Once consumer reports are pulled on potential individual account owners and/or those with account liability (in the case of the Beneficial Ownership rule), suppose the verdict is that the consumer is NOT eligible for the account? An example could be that the consumer is NOT eligible because an institution previously closed the consumer’s account due to unpaid overdrafts.
Just as a negative credit report can hurt the consumer’s ability to borrow from a financial institution, a checking account history that shows a closed account can hurt the consumer’s ability to open a new account.
If the financial institution used a report from a reporting service in deciding not to open a deposit account, it must inform the consumer of the name and contact information for the company. A disclosure is provided to the consumer denied the deposit account. If some information is wrong, getting it corrected may enable the institution to open a new account.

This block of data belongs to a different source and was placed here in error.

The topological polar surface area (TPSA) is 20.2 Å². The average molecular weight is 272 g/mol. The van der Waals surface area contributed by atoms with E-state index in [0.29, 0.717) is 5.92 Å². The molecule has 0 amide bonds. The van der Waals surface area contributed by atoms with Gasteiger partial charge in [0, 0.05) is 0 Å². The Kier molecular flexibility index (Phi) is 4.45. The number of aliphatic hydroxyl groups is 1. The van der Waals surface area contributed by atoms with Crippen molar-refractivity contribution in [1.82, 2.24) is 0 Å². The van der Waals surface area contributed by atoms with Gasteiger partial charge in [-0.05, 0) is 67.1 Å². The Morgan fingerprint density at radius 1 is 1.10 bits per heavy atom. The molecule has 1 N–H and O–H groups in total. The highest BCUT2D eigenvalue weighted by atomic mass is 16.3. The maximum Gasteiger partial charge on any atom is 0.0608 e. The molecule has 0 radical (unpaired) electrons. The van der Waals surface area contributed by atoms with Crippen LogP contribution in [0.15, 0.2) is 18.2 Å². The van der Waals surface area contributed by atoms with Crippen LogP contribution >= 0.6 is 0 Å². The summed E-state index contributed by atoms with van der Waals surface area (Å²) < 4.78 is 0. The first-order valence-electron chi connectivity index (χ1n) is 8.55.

The reporting services also must provide guidance on how to dispute the information. Generally, the consumer should inform the reporting agencies, in writing, about information that is inaccurate, and provide copies of any available supporting documentation, although, supporting documentation is not required.
Under the FCRA, the consumer is entitled to one free copy of their report every 12 months and any time that a report is used against them, such as an “adverse action” when their application is denied. The consumer has a right to dispute any information in the report that is incomplete or inaccurate. Negative information in a report may include checks written without sufficient funds in the bank account, account closed with negative balances (fees owed to a bank), and transactions considered potentially fraudulent. Merchants may have also reported to these services any “bad” checks that the consumer wrote to them – those that were returned unpaid by the consumer’s financial institution.
Some financial institutions offer “second chance” accounts that give an option to some consumers unable to open a regular checking account.